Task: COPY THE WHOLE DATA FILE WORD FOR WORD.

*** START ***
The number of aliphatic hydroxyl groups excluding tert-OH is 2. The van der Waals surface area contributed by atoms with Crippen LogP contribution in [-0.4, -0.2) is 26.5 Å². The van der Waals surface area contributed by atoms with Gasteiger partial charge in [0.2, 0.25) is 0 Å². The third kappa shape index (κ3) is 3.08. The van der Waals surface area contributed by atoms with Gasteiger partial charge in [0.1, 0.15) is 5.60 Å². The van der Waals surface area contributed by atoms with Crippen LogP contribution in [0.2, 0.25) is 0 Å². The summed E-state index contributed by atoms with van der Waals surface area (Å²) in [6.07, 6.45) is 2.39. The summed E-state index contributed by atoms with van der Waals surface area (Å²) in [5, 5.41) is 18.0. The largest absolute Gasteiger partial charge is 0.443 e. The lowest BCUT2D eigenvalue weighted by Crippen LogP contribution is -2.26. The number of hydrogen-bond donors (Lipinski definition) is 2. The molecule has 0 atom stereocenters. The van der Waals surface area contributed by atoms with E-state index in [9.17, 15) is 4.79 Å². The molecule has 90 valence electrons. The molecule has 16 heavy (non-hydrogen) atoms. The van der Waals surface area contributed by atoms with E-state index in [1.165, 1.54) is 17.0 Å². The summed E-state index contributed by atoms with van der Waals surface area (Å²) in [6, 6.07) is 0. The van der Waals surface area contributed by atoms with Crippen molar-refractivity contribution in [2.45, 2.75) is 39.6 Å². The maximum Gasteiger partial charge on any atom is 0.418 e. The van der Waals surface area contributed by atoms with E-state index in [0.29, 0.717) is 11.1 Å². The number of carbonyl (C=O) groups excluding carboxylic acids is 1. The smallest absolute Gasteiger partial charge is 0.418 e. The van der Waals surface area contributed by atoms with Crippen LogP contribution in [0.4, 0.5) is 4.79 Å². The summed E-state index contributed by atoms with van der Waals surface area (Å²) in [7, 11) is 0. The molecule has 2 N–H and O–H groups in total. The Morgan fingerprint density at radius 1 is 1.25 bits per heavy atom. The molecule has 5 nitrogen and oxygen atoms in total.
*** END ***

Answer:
The number of aliphatic hydroxyl groups excluding tert-OH is 2. The van der Waals surface area contributed by atoms with Crippen LogP contribution in [-0.4, -0.2) is 26.5 Å². The van der Waals surface area contributed by atoms with Gasteiger partial charge in [0.2, 0.25) is 0 Å². The third kappa shape index (κ3) is 3.08. The van der Waals surface area contributed by atoms with Gasteiger partial charge in [0.1, 0.15) is 5.60 Å². The van der Waals surface area contributed by atoms with Crippen LogP contribution in [0.2, 0.25) is 0 Å². The summed E-state index contributed by atoms with van der Waals surface area (Å²) in [6.07, 6.45) is 2.39. The summed E-state index contributed by atoms with van der Waals surface area (Å²) in [5, 5.41) is 18.0. The largest absolute Gasteiger partial charge is 0.443 e. The lowest BCUT2D eigenvalue weighted by Crippen LogP contribution is -2.26. The number of hydrogen-bond donors (Lipinski definition) is 2. The molecule has 0 atom stereocenters. The van der Waals surface area contributed by atoms with E-state index in [9.17, 15) is 4.79 Å². The molecule has 90 valence electrons. The molecule has 16 heavy (non-hydrogen) atoms. The van der Waals surface area contributed by atoms with E-state index in [1.165, 1.54) is 17.0 Å². The summed E-state index contributed by atoms with van der Waals surface area (Å²) in [6, 6.07) is 0. The van der Waals surface area contributed by atoms with Crippen molar-refractivity contribution in [2.45, 2.75) is 39.6 Å². The maximum Gasteiger partial charge on any atom is 0.418 e. The van der Waals surface area contributed by atoms with E-state index in [0.29, 0.717) is 11.1 Å². The number of carbonyl (C=O) groups excluding carboxylic acids is 1. The smallest absolute Gasteiger partial charge is 0.418 e. The van der Waals surface area contributed by atoms with Crippen LogP contribution in [0.4, 0.5) is 4.79 Å². The summed E-state index contributed by atoms with van der Waals surface area (Å²) in [7, 11) is 0. The molecule has 2 N–H and O–H groups in total. The Morgan fingerprint density at radius 1 is 1.25 bits per heavy atom. The molecule has 5 nitrogen and oxygen atoms in total.